While discussions on Israeli apartheid have become increasingly mainstream over the last three or more years, some aspects of Palestinians’ decades long mobilisation against Israeli apartheid remain absent or insufficiently
addressed in the current discourse. For some, apartheid has materialised only recently due to what is perceived as increasingly repressive Israeli government practices or the entrenchment of Israel’s prolonged military occupation since 1967. What this approach misses is a more structural understanding of Israeli apartheid as an inevitable outcome of settler colonialism in Palestine and the Zionist movement’s policy to eliminate the
indigenous Palestinian people through removal from the land. (p. 32)
… As of the time of writing, the year 2022 has been the deadliest year for Palestinians in the occupied West Bank since 2005, according to the UN Office for the Coordination of Humanitarian Affairs. Since 1948, Israeli authorities have systematically resorted to lethal and other excessive force against Palestinians, targeting Palestinian lives, bodies, and livelihoods throughout historic Palestine. The denial to Palestinians of their right to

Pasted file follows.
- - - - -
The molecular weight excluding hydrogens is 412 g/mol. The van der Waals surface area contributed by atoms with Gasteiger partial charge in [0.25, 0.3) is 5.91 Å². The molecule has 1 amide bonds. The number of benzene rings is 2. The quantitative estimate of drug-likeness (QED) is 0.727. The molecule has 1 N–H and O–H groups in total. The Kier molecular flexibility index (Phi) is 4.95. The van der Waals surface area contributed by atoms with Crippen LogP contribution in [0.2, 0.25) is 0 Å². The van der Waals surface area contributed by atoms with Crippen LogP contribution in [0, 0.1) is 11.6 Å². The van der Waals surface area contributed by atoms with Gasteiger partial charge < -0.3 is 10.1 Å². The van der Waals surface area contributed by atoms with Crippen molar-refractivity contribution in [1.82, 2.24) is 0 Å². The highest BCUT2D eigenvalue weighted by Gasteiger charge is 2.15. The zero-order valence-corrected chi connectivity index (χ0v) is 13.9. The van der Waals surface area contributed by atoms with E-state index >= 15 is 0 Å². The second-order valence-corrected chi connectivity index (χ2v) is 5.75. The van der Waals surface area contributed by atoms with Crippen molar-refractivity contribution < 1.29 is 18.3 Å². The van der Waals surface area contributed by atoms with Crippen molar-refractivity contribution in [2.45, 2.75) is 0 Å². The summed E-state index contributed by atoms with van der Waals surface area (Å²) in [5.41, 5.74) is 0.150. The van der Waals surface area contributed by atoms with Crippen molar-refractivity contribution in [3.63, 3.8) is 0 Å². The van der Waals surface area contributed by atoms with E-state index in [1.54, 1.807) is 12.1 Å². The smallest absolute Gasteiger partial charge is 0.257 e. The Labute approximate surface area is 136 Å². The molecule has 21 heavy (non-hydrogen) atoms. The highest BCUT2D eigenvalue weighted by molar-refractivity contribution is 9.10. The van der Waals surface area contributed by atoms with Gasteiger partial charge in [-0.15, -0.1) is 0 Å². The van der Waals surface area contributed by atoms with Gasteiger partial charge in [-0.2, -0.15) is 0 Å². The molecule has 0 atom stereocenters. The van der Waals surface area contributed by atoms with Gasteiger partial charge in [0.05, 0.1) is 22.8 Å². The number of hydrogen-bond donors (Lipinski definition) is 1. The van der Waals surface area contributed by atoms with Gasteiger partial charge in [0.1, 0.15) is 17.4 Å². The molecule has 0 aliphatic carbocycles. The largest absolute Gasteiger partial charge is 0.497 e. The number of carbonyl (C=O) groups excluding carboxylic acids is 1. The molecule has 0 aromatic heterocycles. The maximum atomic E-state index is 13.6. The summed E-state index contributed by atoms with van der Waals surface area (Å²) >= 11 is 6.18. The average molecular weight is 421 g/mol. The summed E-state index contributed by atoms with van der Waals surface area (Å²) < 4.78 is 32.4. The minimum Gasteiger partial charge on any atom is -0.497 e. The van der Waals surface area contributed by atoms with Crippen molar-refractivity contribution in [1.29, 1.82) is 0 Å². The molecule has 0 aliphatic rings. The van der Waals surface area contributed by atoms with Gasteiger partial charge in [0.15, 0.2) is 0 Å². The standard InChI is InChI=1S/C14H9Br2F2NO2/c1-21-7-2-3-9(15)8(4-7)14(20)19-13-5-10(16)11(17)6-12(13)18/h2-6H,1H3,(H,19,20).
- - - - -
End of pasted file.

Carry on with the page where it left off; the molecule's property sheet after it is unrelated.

life has been integral to the Zionist settler colonial project and is part and parcel of its ‘logic of elimination’ of Palestinians. Israel’s widespread and systematic violation of the right to life of Palestinians has been a pillar of
its establishment and maintenance of an apartheid regime since 1948. Arbitrary deprivations of Palestinian life serve to create a repressive environment designed to undermine the exercise by the Palestinian people
of their collective rights. (p. 122)
A Middle Eastern Studies recent article “‘Cast thy bread’: Biological warfare used by Israel during the 1948 war” by historians Benny Morris and Benjamin Kedar revealed details of Israel’s covert utilization of bioweapons and poison against Palestinians during the systematic genocide campaign of 1947-48.
… Morris in the article stated “I find myself as convinced as ever that the Israelis played a major role in ridding the country of tens of thousands of Arabs during the 1948 war.” Morris also defended Israel after getting backlash and stated “I also believe their [Israeli] actions were inevitable and made sense.”